Most modern cars have an anchor point behind the rear seat which a child restraint can be attached to. Child restraints should always be fitted in the rear seat of the car. If you are unsure about how to fit your child restraint, or have any queries about specific fittings, or you would like to have the installation of your restraint professionally checked, contact your local motoring authority for details of approved fitters. Some motoring organisations (RACQ in Qld & RACT in Tas) (contact details in more information section below) and some safety bodies, such as Kidsafe and Australian Red Cross will also check or fit seats. A small charge may be made.

Temporary hire of child restraints
Capsules and seats can be hired on a temporary basis from companies listed on our nursery equipment hire page.

If you are hiring a car, especially when on a family holiday, most car hire companies can also supply a suitable restraint for use in their vehicle. Ensure that you specify the type of restraint required at the time of booking.

You may wish to consider buying:

  • sun shades for car windows
  • mirror to enable you to view your child in a rear-facing capsule from the drivers seat
  • head support for young babies

Retailers of these types of products can found on our sun protection products page or our page featuring travel accessories for the car.

Children being seated in the front passenger seat
There are laws that cover this and it depends on both the age of the child and the vehicle being travelled in.

If the vehicle has only one row of seats (eg a utility):

  • a child regardless of age can sit in the front seat provided they are properly restrained.  If the vehicle has a passenger airbag fitted, a rearward facing child restraint should not be used as engagement of the airbag could cause injury.

If the vehicle has two or more rows of seats:

  • a child under the age of four years cannot sit in the front seat of a vehicle that has more than one row of seats, even if the child is large enough to usually sit properly restrained in a booster seat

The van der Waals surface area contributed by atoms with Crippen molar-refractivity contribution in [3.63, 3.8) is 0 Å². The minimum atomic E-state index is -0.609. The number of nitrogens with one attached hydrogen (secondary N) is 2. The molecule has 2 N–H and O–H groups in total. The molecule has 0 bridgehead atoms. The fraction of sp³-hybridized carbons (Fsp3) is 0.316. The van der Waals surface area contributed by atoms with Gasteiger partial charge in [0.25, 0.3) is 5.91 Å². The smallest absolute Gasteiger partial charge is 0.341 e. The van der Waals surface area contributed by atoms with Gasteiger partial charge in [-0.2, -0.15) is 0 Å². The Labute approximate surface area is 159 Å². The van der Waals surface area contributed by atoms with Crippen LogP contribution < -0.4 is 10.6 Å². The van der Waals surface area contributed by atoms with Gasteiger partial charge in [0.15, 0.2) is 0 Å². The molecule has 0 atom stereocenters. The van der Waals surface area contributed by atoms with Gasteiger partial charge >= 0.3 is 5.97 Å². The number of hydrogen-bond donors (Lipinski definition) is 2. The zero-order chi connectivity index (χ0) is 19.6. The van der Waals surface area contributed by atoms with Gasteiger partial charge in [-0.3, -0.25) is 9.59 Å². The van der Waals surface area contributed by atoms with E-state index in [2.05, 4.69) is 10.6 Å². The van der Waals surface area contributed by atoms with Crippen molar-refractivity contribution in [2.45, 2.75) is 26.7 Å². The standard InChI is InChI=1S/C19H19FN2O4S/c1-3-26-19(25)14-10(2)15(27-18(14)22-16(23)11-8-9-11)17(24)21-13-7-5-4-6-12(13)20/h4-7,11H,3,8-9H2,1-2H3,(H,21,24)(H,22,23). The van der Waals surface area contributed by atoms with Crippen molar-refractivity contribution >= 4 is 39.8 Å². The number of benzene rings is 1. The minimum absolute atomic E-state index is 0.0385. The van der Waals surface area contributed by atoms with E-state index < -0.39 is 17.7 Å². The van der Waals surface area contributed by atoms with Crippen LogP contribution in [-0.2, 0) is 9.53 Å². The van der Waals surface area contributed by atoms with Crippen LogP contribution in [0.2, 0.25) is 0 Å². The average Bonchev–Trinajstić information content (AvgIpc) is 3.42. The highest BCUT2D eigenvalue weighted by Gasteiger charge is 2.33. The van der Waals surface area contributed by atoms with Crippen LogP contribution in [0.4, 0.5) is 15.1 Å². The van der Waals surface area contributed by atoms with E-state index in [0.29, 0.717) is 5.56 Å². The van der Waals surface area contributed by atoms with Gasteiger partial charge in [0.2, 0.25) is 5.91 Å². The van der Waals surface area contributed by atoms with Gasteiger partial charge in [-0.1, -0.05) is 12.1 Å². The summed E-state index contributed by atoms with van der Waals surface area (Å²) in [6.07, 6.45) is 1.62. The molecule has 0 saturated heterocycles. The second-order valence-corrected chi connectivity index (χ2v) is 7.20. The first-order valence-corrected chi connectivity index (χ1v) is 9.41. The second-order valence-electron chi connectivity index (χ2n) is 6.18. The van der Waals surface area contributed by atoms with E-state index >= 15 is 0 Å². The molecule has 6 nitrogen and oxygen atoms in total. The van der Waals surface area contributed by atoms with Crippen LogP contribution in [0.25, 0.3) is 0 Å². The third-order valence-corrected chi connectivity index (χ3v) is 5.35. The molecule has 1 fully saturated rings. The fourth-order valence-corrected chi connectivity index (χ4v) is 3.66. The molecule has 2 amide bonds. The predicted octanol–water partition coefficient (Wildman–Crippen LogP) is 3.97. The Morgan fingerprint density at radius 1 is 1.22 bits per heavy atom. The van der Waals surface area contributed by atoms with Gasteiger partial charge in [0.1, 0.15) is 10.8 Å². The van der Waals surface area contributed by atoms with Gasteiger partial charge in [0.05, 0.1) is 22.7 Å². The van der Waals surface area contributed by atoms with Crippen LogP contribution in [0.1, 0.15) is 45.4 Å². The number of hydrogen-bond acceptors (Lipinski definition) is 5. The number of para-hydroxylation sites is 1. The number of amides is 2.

• a child aged between four and seven year of age cannot sit in the front seat of a vehicle that as more than one row of seats, unless all other available passenger seats are occupied by children under the age of seven years.

Travelling in taxis
A child under the age of 7 is safest when travelling in a capsule or child restraint correct for it's age/size. Where possible, it is best if you can supply your own car seat when intending to travel in a taxi to ensure that your child is safe along with being more cost effective. All taxis should have the correct anchor point for fitting the restraint, but it is always advisable to call the taxi company in advance to check.

Taxi companies may be able to provide child restraints if they are given sufficient notice. A surcharge is the norm for the hire of the child seat and you will often have to pay for the taxi to collect the seat from a depot or taxi company's headquarters. Your journey will be metered from the carseat collection point, to wherever you are picked up and then onto your final destination. Check all charges with your taxi company in advance and ensure that you book your vehicle well in advance (at least an hour).

Older children (up to age 7 years) must use a child restraint if one is available. If there isn't one available, the child must wear a properly fastened and adjusted seatbelt.

The rules for travelling in taxis with very young children do vary from state to state within Australia. It is advisable to check with taxi companies when booking and to order a child seat in advance. Customer service desks at airports (both within Australia and internationally) should be able to assist you with booking taxis with childseats if you are not able to pre-book a taxi prior to your arrival.

Notes for overseas visitors
All child restraints used in Australia must comply with current Australian standards - one of the main features of which is the use of a rear strap to an anchor point. Australian child restraint standards are some of the most stringent in the world and most overseas child restraints do not comply with these standards and cannot legally be used in Australia - this includes restraints from countries such as the UK and USA. It is advisable to hire a child restraint in Australia from a reputable hire service (see section above) rather than bringing your own from overseas.

More useful links:


ACT:  Territory and Municipal Services

NSW: Roads and Traffic Authority (RTA)


QLD:  Queensland Transport


SA:    Transport SA


TAS:  RACT    

VIC:   Vic Roads


WA:   Office of Road Safety 

WALGA RoadWise program